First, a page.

Elle’s Musing Now on TematicaResearch.com

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My writing partner, Chris Versace, and I decided to merge our efforts a bit more with respect to all the balls we have in the air, which has led to the decision to move my posts over to our Tematica Research site.

From now on I will be posting typically (at least once) every day the markets are open on Tematica Research’s Insights, Elle’s Economy.

We’ve moved all the posts from here over to that site, so you can find all my old musings there as well. On to the next chapter!

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Job’s Report Not So Solid

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Friday’s jobs report, the first of 2017, came in weaker than expected with 156k jobs created in December versus expectations for 176k. This report tends to be volatile month-to-month, so we like to look at the twelve month moving average to get a better idea of the longer-term trends. From that lens we can see that new job creation peaked back in February of 2015 and has been trending downward ever since. Today the twelve month moving average is back to February 2014 levels – not exactly painting the picture of an accelerating economy.

On the other hand average hourly earnings increased by 2.9% on a year-over-year basis as the labor force participation rate, which is still at early 1980s levels, rose slightly from 62.6% to 62.7%. The uptick in wages could be partially attributable to the calendar because the survey is typically conducted during the week of the 12th day of the month which was a Saturday in November but a Monday in December, so that those who get paid on a bi-monthly basis would be counted in December. Taking a look at the longer-term average, average hourly earnings on a 3-month and 12-month moving average basis have been solidly trending upwards along with the monthly number.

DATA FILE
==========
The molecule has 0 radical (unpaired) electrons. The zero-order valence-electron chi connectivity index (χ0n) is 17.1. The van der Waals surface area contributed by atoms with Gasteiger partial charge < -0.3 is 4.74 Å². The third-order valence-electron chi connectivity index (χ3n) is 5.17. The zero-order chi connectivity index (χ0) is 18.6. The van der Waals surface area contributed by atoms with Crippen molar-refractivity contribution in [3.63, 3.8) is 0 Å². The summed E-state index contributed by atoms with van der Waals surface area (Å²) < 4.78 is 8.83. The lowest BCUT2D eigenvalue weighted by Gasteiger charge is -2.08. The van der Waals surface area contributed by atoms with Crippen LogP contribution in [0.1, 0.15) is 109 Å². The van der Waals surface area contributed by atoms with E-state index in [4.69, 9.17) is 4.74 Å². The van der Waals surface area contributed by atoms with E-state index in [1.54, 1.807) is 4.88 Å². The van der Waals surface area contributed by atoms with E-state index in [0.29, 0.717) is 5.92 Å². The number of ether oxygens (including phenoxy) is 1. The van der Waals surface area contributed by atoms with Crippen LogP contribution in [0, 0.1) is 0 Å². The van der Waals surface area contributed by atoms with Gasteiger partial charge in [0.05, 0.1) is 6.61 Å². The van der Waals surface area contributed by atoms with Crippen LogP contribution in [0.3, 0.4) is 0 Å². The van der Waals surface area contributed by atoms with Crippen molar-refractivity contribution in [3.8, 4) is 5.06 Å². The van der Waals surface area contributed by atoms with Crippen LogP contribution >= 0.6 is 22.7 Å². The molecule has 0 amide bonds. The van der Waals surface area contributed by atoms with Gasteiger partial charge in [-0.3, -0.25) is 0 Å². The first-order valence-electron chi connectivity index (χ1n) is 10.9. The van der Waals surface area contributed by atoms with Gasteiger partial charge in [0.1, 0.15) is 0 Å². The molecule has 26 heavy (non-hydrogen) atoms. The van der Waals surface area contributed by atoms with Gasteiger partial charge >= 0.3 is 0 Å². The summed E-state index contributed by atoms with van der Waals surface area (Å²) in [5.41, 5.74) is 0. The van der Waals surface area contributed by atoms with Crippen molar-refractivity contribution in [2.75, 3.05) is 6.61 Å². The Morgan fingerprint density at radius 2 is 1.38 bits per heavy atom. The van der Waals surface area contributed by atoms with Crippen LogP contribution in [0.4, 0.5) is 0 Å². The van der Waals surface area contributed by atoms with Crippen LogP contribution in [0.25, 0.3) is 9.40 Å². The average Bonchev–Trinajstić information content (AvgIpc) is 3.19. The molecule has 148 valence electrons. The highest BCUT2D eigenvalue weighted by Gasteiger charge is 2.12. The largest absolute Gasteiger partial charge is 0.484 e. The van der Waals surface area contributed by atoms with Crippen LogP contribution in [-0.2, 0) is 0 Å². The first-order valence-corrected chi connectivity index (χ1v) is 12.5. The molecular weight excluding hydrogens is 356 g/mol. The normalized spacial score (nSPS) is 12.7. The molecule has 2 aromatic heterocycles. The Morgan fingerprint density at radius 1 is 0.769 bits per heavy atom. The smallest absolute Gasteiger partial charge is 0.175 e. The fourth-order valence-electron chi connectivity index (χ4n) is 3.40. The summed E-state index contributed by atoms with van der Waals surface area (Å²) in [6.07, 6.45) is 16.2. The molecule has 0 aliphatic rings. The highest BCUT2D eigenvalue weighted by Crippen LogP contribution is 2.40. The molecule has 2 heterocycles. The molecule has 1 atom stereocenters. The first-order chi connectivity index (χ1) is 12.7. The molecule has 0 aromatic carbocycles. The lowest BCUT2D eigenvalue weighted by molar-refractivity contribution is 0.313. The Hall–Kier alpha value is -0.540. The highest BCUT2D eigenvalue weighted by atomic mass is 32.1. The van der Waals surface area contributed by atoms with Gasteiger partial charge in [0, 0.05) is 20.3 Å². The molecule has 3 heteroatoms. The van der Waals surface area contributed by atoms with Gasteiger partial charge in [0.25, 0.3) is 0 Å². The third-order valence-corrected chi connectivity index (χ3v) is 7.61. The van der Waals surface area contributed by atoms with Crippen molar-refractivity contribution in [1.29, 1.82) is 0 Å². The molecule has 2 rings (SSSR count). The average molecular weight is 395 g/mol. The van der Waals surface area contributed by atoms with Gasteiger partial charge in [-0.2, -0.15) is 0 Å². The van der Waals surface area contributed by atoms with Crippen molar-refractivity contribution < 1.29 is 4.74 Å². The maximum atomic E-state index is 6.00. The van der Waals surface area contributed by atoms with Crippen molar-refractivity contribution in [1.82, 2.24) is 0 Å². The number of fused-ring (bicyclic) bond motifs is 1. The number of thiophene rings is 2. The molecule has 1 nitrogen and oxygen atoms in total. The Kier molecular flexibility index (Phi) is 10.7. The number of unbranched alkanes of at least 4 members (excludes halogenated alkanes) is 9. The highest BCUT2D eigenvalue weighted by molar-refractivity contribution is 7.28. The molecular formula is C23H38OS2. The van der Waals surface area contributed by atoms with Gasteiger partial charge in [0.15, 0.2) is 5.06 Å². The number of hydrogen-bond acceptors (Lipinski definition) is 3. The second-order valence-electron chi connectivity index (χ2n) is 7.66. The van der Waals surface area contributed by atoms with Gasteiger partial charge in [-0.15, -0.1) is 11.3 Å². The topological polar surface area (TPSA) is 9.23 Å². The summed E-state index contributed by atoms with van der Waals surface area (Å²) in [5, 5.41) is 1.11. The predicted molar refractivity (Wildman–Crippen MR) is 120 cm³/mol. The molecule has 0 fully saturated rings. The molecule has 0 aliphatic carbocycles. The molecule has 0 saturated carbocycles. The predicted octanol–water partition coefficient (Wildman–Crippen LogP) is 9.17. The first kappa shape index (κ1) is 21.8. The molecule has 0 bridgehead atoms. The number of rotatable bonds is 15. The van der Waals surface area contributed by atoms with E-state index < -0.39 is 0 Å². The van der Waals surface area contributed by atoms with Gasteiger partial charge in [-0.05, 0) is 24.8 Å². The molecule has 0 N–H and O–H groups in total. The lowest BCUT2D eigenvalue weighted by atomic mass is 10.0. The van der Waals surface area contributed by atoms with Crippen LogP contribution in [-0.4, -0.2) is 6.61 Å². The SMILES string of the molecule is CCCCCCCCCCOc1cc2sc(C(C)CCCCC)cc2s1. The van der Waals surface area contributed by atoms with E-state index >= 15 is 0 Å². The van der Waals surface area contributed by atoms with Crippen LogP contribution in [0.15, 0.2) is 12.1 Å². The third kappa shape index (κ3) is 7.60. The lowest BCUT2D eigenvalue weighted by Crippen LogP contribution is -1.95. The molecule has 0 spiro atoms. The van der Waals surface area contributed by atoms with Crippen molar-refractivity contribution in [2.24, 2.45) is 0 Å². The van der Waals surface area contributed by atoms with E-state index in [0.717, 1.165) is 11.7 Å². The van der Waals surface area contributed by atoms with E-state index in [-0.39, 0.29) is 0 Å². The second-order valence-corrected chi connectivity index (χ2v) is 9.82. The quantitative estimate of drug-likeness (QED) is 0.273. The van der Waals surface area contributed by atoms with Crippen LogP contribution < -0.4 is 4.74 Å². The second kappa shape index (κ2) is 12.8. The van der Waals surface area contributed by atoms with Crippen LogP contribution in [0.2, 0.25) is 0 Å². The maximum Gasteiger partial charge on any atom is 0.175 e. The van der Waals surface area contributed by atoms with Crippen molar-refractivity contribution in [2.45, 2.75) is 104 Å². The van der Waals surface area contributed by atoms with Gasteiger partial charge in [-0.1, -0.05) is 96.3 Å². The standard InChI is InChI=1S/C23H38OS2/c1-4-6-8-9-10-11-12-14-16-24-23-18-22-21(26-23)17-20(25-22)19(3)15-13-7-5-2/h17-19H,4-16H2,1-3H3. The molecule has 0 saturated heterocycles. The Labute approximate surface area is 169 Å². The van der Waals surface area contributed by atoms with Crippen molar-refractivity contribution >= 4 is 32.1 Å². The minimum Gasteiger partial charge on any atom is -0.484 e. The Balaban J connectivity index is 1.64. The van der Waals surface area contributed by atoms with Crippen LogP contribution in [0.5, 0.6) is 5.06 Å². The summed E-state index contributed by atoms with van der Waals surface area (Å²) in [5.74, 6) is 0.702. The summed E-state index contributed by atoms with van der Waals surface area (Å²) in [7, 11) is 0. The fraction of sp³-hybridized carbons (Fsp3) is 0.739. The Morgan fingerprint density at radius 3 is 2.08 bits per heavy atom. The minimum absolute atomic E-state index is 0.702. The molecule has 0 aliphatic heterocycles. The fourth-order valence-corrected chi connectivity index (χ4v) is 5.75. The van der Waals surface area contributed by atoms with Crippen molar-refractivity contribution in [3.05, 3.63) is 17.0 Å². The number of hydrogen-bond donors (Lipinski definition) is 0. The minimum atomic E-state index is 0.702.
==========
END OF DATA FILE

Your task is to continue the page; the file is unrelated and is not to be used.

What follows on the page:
Bottom Line: This report is likely to make another rate hike by the Fed more likely rather than less likely, although we still see major structural problems with the labor market given the multi-decade low level of employment in the working age cohort coupled with the ever widening gap between Job Openings and Hirings that indicate a mismatch in the nation between the skills companies want and those available in the population.

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Trump and the Carrier Deal

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On December 3rd, I spoke with Neil Cavuto, Kennedy and Charles Payne on Fox News concerning President Elect Trump’s action after Carrier, a division of United Technology, announced that it was going to move 2,100 factory jobs to Mexico. The president-elect announced that he would make them keep the jobs in the U.S. The initial claim for the negotiations the Trump had with Carrier was the 1,100 jobs would be saved, but at this point, it looks like around 300 of those jobs were white collar positions that were never going to Mexico in the first place. The total number of jobs remaining in the U.S. is expect to be around 800.

In order to keep those 800 jobs in the country, Carrier was granted about $7 million in tax breaks paid out over 10 year, which means $875 per worker per year. That’s a pretty small number when comparing the cost of labor in the U.S. versus Mexico.

A more plausible story is that some discussions were had concerning the $6.7 billion in federal contracts held by Carrier’s parent company, United Technologies. While I’m all for reducing taxes and regulation, making the U.S. a more competitive place for companies to do business, I’m not too happy to see the power of the White House used to force a company to do something that it originally believed was not in the best interest of its shareholders.

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Toronto Sun and the Italian Referendum

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On December 3rd my Cocktail Investing co-Author Chris Versace and I published a piece in the Toronto Sun on the Italian Referendum, which we think is long-term likely to be much more meaningful to the European Union than many realize today.

 

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Italian Referendum

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On December 1st my Cocktail Investing co-Author and fellow Tematica Researcher published a piece on the Italian Referendum for Business Insider which you can read here. We think the market is under-pricing the longer-term impact of this decision and what the likely “no” outcome can mean for the European Union.

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